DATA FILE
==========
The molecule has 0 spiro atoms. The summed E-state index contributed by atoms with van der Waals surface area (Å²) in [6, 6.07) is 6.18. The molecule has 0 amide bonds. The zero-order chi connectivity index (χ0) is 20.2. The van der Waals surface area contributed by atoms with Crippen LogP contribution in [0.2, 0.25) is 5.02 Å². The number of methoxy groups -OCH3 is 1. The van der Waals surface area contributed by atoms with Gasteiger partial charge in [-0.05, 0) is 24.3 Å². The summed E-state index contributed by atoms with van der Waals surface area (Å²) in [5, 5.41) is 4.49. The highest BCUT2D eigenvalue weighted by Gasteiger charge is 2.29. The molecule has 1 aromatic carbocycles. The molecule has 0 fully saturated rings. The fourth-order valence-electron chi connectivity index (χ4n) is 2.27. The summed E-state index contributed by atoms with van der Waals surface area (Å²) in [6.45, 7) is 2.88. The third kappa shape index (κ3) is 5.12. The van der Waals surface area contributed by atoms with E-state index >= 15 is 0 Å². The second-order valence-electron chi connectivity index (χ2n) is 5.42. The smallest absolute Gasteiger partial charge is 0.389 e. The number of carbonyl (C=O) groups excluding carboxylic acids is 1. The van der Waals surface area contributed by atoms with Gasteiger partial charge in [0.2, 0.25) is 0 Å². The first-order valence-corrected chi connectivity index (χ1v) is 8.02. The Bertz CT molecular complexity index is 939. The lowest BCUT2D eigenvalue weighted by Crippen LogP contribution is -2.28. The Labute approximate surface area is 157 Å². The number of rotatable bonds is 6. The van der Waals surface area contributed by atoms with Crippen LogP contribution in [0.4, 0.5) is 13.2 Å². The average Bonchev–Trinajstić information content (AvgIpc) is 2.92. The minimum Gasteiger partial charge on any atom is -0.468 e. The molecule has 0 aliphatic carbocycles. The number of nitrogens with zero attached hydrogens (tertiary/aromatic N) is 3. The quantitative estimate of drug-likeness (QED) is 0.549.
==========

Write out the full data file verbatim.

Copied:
The molecule has 0 spiro atoms. The summed E-state index contributed by atoms with van der Waals surface area (Å²) in [6, 6.07) is 6.18. The molecule has 0 amide bonds. The zero-order chi connectivity index (χ0) is 20.2. The van der Waals surface area contributed by atoms with Crippen LogP contribution in [0.2, 0.25) is 5.02 Å². The number of methoxy groups -OCH3 is 1. The van der Waals surface area contributed by atoms with Gasteiger partial charge in [-0.05, 0) is 24.3 Å². The summed E-state index contributed by atoms with van der Waals surface area (Å²) in [5, 5.41) is 4.49. The highest BCUT2D eigenvalue weighted by Gasteiger charge is 2.29. The molecule has 1 aromatic carbocycles. The molecule has 0 fully saturated rings. The fourth-order valence-electron chi connectivity index (χ4n) is 2.27. The summed E-state index contributed by atoms with van der Waals surface area (Å²) in [6.45, 7) is 2.88. The third kappa shape index (κ3) is 5.12. The van der Waals surface area contributed by atoms with E-state index >= 15 is 0 Å². The second-order valence-electron chi connectivity index (χ2n) is 5.42. The smallest absolute Gasteiger partial charge is 0.389 e. The number of carbonyl (C=O) groups excluding carboxylic acids is 1. The van der Waals surface area contributed by atoms with Gasteiger partial charge in [0.2, 0.25) is 0 Å². The first-order valence-corrected chi connectivity index (χ1v) is 8.02. The Bertz CT molecular complexity index is 939. The lowest BCUT2D eigenvalue weighted by Crippen LogP contribution is -2.28. The Labute approximate surface area is 157 Å². The number of rotatable bonds is 6. The van der Waals surface area contributed by atoms with Crippen LogP contribution in [0.4, 0.5) is 13.2 Å². The average Bonchev–Trinajstić information content (AvgIpc) is 2.92. The minimum Gasteiger partial charge on any atom is -0.468 e. The molecule has 0 aliphatic carbocycles. The number of nitrogens with zero attached hydrogens (tertiary/aromatic N) is 3. The quantitative estimate of drug-likeness (QED) is 0.549.